Hoffmann, Thomas; Dorrestein, Pieter C.

    2015-11-01

    Matrix deposition on agar-based microbial colonies for MALDI imaging mass spectrometry is often complicated by the complex media on which microbes are grown. This Application Note demonstrates how consecutive short spray pulses of a matrix solution can form an evenly closed matrix layer on dried agar. Compared with sieving dry matrix onto wet agar, this method supports analyte cocrystallization, which results in significantly more signals, higher signal-to-noise ratios, and improved ionization efficiency. The even matrix layer improves spot-to-spot precision of measured m/z values when using TOF mass spectrometers. With this technique, we established reproducible imaging mass spectrometry of myxobacterial cultures on nutrient-rich cultivation media, which was not possible with the sieving technique.

  12. Assessment of Etest as an alternative to agar dilution for antimicrobial susceptibility testing of Neisseria gonorrhoeae.

    PubMed

    Liu, Hsi; Taylor, Thomas H; Pettus, Kevin; Trees, David

    2014-05-01

    We studied whether the Etest can be used as an alternative to agar dilution to determine antimicrobial susceptibilities of ceftriaxone, cefixime, and cefpodoxime in Neisseria gonorrhoeae surveillance. One hundred fifteen clinical and laboratory isolates of N. gonorrhoeae were tested following the Clinical Laboratory Improvement Amendments (CLIA)-approved CLSI standard agar dilution method and, separately, by the Etest according to the manufacturer's recommendations. The MICs were determined and compared. Ten laboratory-generated mutants were used to simulate substantially nonsusceptible specimens. The Etest and agar dilution methods were well correlated. Statistical tests produced regression R2 values of 88%, 82%, and 85% and Pearson correlation coefficients of 92%, 91%, and 92% for ceftriaxone, cefixime, and cefpodoxime, respectively. When paired comparisons were made, the two tests were 88.7%, 80%, and 87% within 1 log2 dilution from each other for ceftriaxone, cefixime, and cefpodoxime, respectively. The within-2-log2 agreements were 99.1%, 98.3%, and 94.8% for ceftriaxone, cefixime, and cefpodoxime, respectively. Notwithstanding the good correlations and the within-2-log2 general agreement, the Etest results produced slightly lower MICs than the agar dilution results. In conclusion, we found that the Etest can be effectively used as an alternative to agar dilution testing to determine the susceptibility of N. gonorrhoeae to ceftriaxone, cefixime, and cefpodoxime, although we recommend further research into extremely resistant isolates. For isolates within the typical range of clinical MICs, reexamination of the Etest interpretation of susceptible and nonsusceptible categories would likely allow for successful transition from agar dilution to the Etest.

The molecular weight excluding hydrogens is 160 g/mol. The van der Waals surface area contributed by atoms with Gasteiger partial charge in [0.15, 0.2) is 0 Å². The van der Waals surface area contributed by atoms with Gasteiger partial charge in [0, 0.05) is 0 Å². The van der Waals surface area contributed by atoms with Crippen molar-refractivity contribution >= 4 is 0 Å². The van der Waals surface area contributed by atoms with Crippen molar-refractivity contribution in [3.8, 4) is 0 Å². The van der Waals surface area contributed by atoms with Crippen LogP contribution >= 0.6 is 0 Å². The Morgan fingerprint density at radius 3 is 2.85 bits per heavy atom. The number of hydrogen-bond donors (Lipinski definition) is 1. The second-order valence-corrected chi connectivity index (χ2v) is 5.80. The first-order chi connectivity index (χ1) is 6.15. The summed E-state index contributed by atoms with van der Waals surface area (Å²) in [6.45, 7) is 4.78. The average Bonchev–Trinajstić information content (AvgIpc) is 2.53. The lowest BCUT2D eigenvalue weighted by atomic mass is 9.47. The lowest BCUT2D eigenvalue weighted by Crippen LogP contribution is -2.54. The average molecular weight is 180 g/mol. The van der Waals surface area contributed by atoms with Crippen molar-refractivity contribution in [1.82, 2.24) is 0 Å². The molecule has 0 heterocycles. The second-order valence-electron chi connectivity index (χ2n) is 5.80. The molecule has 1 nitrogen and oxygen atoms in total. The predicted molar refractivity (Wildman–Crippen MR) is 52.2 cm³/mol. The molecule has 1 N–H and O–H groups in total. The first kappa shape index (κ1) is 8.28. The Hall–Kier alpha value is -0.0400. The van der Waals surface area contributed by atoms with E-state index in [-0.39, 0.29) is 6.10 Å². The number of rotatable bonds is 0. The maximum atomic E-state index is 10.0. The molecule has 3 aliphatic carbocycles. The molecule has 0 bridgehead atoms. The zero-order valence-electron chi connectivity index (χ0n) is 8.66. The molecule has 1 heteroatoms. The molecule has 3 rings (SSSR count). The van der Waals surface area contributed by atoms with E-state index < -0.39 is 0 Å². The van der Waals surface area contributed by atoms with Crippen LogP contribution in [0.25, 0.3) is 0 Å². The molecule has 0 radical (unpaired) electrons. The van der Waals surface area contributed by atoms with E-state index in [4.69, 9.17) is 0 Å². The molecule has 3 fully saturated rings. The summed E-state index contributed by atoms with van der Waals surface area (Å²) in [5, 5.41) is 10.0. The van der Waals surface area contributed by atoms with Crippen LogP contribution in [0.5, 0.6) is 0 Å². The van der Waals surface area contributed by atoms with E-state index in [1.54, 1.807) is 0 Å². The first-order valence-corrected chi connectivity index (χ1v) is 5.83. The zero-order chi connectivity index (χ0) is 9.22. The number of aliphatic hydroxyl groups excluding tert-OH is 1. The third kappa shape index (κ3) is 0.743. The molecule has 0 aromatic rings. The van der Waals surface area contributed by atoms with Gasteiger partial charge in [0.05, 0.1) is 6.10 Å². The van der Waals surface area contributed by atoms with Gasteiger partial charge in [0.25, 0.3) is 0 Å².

13. Radiation effects on agar, alginates and carrageenan to be used as food additives

    NASA Astrophysics Data System (ADS)

    Aliste, A. J. A. J.; Vieira, F. F. F. F.; Del Mastro, N. L. N. L.

    2000-03-01